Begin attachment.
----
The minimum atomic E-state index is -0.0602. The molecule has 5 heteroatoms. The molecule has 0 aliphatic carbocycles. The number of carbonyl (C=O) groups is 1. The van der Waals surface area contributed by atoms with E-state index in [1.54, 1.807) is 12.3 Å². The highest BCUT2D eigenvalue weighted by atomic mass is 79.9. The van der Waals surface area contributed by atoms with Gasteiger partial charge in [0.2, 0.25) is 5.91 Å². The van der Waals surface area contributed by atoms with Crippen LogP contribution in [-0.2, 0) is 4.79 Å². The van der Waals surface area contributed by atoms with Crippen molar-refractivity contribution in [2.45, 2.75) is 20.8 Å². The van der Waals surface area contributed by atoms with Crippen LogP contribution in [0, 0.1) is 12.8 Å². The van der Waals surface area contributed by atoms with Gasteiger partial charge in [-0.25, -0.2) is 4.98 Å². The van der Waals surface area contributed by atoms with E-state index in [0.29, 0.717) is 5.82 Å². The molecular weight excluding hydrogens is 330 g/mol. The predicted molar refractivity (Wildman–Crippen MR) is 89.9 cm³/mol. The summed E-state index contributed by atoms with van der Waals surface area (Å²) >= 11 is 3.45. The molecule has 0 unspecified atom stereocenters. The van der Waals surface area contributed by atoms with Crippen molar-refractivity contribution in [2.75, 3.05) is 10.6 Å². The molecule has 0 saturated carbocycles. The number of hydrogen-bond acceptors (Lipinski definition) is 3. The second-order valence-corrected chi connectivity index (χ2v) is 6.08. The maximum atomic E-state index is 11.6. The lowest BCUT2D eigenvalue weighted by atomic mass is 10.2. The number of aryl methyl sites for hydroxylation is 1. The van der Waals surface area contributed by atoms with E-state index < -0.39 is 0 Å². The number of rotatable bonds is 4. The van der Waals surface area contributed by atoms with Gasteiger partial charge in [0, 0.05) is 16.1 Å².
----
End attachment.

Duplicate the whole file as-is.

The minimum atomic E-state index is -0.0602. The molecule has 5 heteroatoms. The molecule has 0 aliphatic carbocycles. The number of carbonyl (C=O) groups is 1. The van der Waals surface area contributed by atoms with E-state index in [1.54, 1.807) is 12.3 Å². The highest BCUT2D eigenvalue weighted by atomic mass is 79.9. The van der Waals surface area contributed by atoms with Gasteiger partial charge in [0.2, 0.25) is 5.91 Å². The van der Waals surface area contributed by atoms with Crippen LogP contribution in [-0.2, 0) is 4.79 Å². The van der Waals surface area contributed by atoms with Crippen molar-refractivity contribution in [2.45, 2.75) is 20.8 Å². The van der Waals surface area contributed by atoms with Crippen LogP contribution in [0, 0.1) is 12.8 Å². The van der Waals surface area contributed by atoms with Gasteiger partial charge in [-0.25, -0.2) is 4.98 Å². The van der Waals surface area contributed by atoms with E-state index in [0.29, 0.717) is 5.82 Å². The molecular weight excluding hydrogens is 330 g/mol. The predicted molar refractivity (Wildman–Crippen MR) is 89.9 cm³/mol. The summed E-state index contributed by atoms with van der Waals surface area (Å²) >= 11 is 3.45. The molecule has 0 unspecified atom stereocenters. The van der Waals surface area contributed by atoms with Crippen molar-refractivity contribution in [2.75, 3.05) is 10.6 Å². The molecule has 0 saturated carbocycles. The number of hydrogen-bond acceptors (Lipinski definition) is 3. The second-order valence-corrected chi connectivity index (χ2v) is 6.08. The maximum atomic E-state index is 11.6. The lowest BCUT2D eigenvalue weighted by atomic mass is 10.2. The number of aryl methyl sites for hydroxylation is 1. The van der Waals surface area contributed by atoms with E-state index < -0.39 is 0 Å². The number of rotatable bonds is 4. The van der Waals surface area contributed by atoms with Gasteiger partial charge in [0, 0.05) is 16.1 Å².